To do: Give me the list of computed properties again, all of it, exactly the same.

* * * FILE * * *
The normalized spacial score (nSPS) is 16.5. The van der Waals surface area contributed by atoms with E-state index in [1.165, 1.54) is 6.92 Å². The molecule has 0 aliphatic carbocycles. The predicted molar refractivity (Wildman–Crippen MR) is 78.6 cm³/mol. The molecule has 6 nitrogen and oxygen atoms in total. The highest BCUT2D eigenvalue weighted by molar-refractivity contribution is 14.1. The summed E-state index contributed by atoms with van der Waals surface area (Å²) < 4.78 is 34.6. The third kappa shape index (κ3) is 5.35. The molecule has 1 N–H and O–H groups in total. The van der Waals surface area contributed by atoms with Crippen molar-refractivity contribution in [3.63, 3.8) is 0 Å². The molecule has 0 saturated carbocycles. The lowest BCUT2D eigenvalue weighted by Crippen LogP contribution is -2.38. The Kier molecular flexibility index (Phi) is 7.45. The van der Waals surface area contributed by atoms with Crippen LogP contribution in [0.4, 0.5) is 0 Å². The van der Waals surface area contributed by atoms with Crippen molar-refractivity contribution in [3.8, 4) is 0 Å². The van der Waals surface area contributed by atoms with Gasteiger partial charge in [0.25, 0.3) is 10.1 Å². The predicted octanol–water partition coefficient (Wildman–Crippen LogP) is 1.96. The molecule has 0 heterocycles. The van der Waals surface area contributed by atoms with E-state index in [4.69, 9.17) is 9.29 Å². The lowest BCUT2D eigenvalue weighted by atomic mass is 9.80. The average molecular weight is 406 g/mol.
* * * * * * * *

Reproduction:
The normalized spacial score (nSPS) is 16.5. The van der Waals surface area contributed by atoms with E-state index in [1.165, 1.54) is 6.92 Å². The molecule has 0 aliphatic carbocycles. The predicted molar refractivity (Wildman–Crippen MR) is 78.6 cm³/mol. The molecule has 6 nitrogen and oxygen atoms in total. The highest BCUT2D eigenvalue weighted by molar-refractivity contribution is 14.1. The summed E-state index contributed by atoms with van der Waals surface area (Å²) < 4.78 is 34.6. The third kappa shape index (κ3) is 5.35. The molecule has 1 N–H and O–H groups in total. The van der Waals surface area contributed by atoms with Crippen molar-refractivity contribution in [3.63, 3.8) is 0 Å². The molecule has 0 saturated carbocycles. The lowest BCUT2D eigenvalue weighted by Crippen LogP contribution is -2.38. The Kier molecular flexibility index (Phi) is 7.45. The van der Waals surface area contributed by atoms with Crippen LogP contribution in [0.4, 0.5) is 0 Å². The van der Waals surface area contributed by atoms with Crippen molar-refractivity contribution in [3.8, 4) is 0 Å². The van der Waals surface area contributed by atoms with Gasteiger partial charge in [0.25, 0.3) is 10.1 Å². The predicted octanol–water partition coefficient (Wildman–Crippen LogP) is 1.96. The molecule has 0 heterocycles. The van der Waals surface area contributed by atoms with E-state index in [4.69, 9.17) is 9.29 Å². The lowest BCUT2D eigenvalue weighted by atomic mass is 9.80. The average molecular weight is 406 g/mol.